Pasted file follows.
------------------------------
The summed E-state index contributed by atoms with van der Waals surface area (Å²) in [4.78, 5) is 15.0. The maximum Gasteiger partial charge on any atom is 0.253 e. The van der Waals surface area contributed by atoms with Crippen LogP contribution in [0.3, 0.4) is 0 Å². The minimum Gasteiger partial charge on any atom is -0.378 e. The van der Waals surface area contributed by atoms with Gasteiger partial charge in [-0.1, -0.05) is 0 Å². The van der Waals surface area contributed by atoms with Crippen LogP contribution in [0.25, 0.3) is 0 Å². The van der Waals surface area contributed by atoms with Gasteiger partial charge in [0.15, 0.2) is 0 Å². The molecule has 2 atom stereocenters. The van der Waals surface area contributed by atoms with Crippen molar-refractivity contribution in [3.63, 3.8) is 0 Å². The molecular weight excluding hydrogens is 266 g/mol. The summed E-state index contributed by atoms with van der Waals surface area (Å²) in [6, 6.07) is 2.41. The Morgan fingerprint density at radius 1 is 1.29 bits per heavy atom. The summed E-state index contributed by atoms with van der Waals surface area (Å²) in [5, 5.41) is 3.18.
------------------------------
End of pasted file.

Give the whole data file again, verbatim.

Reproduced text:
The summed E-state index contributed by atoms with van der Waals surface area (Å²) in [4.78, 5) is 15.0. The maximum Gasteiger partial charge on any atom is 0.253 e. The van der Waals surface area contributed by atoms with Crippen LogP contribution in [0.3, 0.4) is 0 Å². The minimum Gasteiger partial charge on any atom is -0.378 e. The van der Waals surface area contributed by atoms with Gasteiger partial charge in [-0.1, -0.05) is 0 Å². The van der Waals surface area contributed by atoms with Crippen LogP contribution in [0.25, 0.3) is 0 Å². The van der Waals surface area contributed by atoms with Gasteiger partial charge in [0.15, 0.2) is 0 Å². The molecule has 2 atom stereocenters. The van der Waals surface area contributed by atoms with Crippen molar-refractivity contribution in [3.63, 3.8) is 0 Å². The molecular weight excluding hydrogens is 266 g/mol. The summed E-state index contributed by atoms with van der Waals surface area (Å²) in [6, 6.07) is 2.41. The Morgan fingerprint density at radius 1 is 1.29 bits per heavy atom. The summed E-state index contributed by atoms with van der Waals surface area (Å²) in [5, 5.41) is 3.18.